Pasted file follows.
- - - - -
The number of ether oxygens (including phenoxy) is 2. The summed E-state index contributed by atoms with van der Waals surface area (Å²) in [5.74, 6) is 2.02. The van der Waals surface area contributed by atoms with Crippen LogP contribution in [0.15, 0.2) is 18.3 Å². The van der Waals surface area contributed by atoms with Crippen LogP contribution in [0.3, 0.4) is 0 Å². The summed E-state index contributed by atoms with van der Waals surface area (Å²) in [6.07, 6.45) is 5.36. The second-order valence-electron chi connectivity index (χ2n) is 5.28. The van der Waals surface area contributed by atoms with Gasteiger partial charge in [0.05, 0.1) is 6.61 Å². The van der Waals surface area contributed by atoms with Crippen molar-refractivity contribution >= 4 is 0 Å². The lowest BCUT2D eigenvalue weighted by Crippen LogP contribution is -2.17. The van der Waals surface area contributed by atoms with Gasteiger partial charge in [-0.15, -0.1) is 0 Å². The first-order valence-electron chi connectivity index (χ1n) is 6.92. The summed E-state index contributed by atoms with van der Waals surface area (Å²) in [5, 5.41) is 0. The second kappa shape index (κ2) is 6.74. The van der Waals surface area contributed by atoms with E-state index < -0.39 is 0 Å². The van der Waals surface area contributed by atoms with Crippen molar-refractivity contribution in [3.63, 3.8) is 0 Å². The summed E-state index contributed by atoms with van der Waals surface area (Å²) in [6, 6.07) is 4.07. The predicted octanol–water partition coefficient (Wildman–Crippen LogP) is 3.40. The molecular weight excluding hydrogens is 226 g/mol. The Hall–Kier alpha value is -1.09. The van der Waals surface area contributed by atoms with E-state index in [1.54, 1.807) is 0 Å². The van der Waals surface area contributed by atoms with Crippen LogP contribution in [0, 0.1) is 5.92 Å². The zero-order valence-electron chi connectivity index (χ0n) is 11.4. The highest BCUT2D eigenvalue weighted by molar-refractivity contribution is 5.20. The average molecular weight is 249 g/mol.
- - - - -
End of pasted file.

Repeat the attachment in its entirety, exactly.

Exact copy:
The number of ether oxygens (including phenoxy) is 2. The summed E-state index contributed by atoms with van der Waals surface area (Å²) in [5.74, 6) is 2.02. The van der Waals surface area contributed by atoms with Crippen LogP contribution in [0.15, 0.2) is 18.3 Å². The van der Waals surface area contributed by atoms with Crippen LogP contribution in [0.3, 0.4) is 0 Å². The summed E-state index contributed by atoms with van der Waals surface area (Å²) in [6.07, 6.45) is 5.36. The second-order valence-electron chi connectivity index (χ2n) is 5.28. The van der Waals surface area contributed by atoms with Gasteiger partial charge in [0.05, 0.1) is 6.61 Å². The van der Waals surface area contributed by atoms with Crippen molar-refractivity contribution >= 4 is 0 Å². The lowest BCUT2D eigenvalue weighted by Crippen LogP contribution is -2.17. The van der Waals surface area contributed by atoms with Gasteiger partial charge in [-0.15, -0.1) is 0 Å². The first-order valence-electron chi connectivity index (χ1n) is 6.92. The summed E-state index contributed by atoms with van der Waals surface area (Å²) in [5, 5.41) is 0. The second kappa shape index (κ2) is 6.74. The van der Waals surface area contributed by atoms with E-state index < -0.39 is 0 Å². The van der Waals surface area contributed by atoms with Crippen molar-refractivity contribution in [3.63, 3.8) is 0 Å². The summed E-state index contributed by atoms with van der Waals surface area (Å²) in [6, 6.07) is 4.07. The predicted octanol–water partition coefficient (Wildman–Crippen LogP) is 3.40. The molecular weight excluding hydrogens is 226 g/mol. The Hall–Kier alpha value is -1.09. The van der Waals surface area contributed by atoms with E-state index in [1.54, 1.807) is 0 Å². The van der Waals surface area contributed by atoms with Crippen LogP contribution in [0, 0.1) is 5.92 Å². The zero-order valence-electron chi connectivity index (χ0n) is 11.4. The highest BCUT2D eigenvalue weighted by molar-refractivity contribution is 5.20. The average molecular weight is 249 g/mol.